Kodak today bowed out of making OLED displays. The optics company says it has decided to "tighten [its] investment focus" and has sold the assets behind the display technology to LG for an undisclosed amount of money. In return, the two companies have entered into a cross-licensing deal that will let either have access to each other's OLED-related patents.
A phone coming to China Unicom, the XT701, is believed to preview the upcoming Motorola Droid tablet first spotted earlier this week. Apart from the photos, which show a large device on par with Sony Ericsson's XPERIA X10, a shot of the settings screen confirms that the device will run on Android 2.1. There is no hardware keyboard of any sort, unlike the standard Droid, but the phone has an unusual "hump" on one side.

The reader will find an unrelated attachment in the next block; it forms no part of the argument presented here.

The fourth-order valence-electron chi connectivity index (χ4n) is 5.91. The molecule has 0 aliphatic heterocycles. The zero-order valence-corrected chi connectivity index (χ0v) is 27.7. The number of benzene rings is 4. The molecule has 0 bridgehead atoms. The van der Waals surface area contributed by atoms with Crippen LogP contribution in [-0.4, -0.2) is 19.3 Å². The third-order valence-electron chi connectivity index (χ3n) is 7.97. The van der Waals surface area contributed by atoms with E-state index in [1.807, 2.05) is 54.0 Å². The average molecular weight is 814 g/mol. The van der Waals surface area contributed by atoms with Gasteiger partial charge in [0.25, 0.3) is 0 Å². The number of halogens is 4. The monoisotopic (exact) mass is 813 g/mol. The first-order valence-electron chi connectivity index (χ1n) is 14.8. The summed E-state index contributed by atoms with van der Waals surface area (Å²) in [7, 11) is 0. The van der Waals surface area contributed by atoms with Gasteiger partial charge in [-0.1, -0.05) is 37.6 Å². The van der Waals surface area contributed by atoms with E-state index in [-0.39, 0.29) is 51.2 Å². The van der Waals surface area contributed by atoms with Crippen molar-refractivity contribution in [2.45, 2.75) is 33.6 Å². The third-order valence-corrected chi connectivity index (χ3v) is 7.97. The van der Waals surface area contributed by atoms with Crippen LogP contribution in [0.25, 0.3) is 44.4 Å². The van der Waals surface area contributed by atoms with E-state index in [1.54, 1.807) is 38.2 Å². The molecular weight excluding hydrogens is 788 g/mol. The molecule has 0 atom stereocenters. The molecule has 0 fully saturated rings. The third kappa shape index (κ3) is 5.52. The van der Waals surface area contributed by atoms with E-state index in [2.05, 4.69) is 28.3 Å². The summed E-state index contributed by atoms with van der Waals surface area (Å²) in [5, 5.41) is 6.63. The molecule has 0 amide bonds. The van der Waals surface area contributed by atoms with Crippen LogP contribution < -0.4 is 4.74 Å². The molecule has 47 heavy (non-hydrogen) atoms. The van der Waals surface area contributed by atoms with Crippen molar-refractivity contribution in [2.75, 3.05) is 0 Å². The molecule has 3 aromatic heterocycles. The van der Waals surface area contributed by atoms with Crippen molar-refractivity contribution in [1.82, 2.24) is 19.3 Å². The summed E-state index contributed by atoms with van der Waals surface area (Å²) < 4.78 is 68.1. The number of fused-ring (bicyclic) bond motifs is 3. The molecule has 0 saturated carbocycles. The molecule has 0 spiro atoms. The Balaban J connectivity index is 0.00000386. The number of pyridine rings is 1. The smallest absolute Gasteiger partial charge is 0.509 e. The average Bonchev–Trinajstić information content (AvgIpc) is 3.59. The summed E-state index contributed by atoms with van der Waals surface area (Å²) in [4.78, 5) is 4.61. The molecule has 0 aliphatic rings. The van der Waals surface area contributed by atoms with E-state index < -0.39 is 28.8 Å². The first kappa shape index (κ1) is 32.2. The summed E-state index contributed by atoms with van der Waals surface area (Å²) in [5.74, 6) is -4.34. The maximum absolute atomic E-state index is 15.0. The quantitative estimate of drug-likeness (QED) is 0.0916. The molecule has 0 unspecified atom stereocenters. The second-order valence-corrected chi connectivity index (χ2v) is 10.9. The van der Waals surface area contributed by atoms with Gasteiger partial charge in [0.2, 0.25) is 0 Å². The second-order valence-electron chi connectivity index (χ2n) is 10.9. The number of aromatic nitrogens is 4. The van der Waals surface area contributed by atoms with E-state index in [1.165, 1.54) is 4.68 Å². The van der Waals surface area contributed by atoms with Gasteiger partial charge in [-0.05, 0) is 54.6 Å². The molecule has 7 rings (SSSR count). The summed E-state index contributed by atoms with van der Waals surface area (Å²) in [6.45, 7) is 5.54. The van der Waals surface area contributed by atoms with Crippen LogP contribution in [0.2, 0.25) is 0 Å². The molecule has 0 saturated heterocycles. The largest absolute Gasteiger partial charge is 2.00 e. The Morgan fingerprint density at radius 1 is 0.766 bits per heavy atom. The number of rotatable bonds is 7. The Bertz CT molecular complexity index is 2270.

Apple today quietly upgraded the Mac Pro and Xserve with a handful of feature upgrades. The single-processor Mac Pro now has the option of a 3.33GHz quad-core Xeon, pushing its clock speed up past a fully-equipped eight-core version's 2.93GHz limit. The Xserve has also been upgraded to accept 4GB RAM sticks and can recognize as much as 24GB of RAM in the single-processor version and 48GB in the dual-processor model.
Apple CEO Steve Jobs has been nominated as potential Person of the Year for 2009, writes Time. Although the magazine is reserving the right to make final judgment, it is currently accepting votes from readers. Jobs is already third in rankings, ahead of sprinter Usain Bolt, and US military commander Stanley McChrystal. He is nevertheless below US president Barack Obama, and the Iranians protesting their country's theocratic government.